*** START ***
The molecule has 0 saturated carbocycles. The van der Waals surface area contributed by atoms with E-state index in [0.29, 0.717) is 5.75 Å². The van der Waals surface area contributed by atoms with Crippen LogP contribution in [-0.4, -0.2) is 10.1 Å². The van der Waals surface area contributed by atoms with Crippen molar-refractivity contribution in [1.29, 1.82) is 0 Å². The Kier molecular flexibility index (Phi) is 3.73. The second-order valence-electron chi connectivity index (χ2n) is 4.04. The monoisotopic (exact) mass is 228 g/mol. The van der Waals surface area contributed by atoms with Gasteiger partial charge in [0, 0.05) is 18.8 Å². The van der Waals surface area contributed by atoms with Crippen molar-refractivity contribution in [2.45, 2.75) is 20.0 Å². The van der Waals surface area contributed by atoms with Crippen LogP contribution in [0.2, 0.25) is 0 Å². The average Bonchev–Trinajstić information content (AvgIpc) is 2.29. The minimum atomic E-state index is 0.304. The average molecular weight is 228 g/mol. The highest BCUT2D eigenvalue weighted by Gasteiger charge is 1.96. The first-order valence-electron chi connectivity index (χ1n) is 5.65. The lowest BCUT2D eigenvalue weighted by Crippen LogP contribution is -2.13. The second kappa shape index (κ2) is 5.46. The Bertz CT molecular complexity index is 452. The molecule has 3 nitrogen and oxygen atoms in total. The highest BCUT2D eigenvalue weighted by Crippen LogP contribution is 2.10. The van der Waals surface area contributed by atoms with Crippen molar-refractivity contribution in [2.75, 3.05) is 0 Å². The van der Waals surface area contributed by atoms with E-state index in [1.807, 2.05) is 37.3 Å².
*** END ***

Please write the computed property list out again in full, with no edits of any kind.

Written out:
The molecule has 0 saturated carbocycles. The van der Waals surface area contributed by atoms with E-state index in [0.29, 0.717) is 5.75 Å². The van der Waals surface area contributed by atoms with Crippen LogP contribution in [-0.4, -0.2) is 10.1 Å². The van der Waals surface area contributed by atoms with Crippen molar-refractivity contribution in [1.29, 1.82) is 0 Å². The Kier molecular flexibility index (Phi) is 3.73. The second-order valence-electron chi connectivity index (χ2n) is 4.04. The monoisotopic (exact) mass is 228 g/mol. The van der Waals surface area contributed by atoms with Gasteiger partial charge in [0, 0.05) is 18.8 Å². The van der Waals surface area contributed by atoms with Crippen molar-refractivity contribution in [2.45, 2.75) is 20.0 Å². The van der Waals surface area contributed by atoms with Crippen LogP contribution in [0.2, 0.25) is 0 Å². The average Bonchev–Trinajstić information content (AvgIpc) is 2.29. The minimum atomic E-state index is 0.304. The average molecular weight is 228 g/mol. The highest BCUT2D eigenvalue weighted by Gasteiger charge is 1.96. The first-order valence-electron chi connectivity index (χ1n) is 5.65. The lowest BCUT2D eigenvalue weighted by Crippen LogP contribution is -2.13. The second kappa shape index (κ2) is 5.46. The Bertz CT molecular complexity index is 452. The molecule has 3 nitrogen and oxygen atoms in total. The highest BCUT2D eigenvalue weighted by Crippen LogP contribution is 2.10. The van der Waals surface area contributed by atoms with Crippen molar-refractivity contribution in [2.75, 3.05) is 0 Å². The van der Waals surface area contributed by atoms with E-state index in [1.807, 2.05) is 37.3 Å².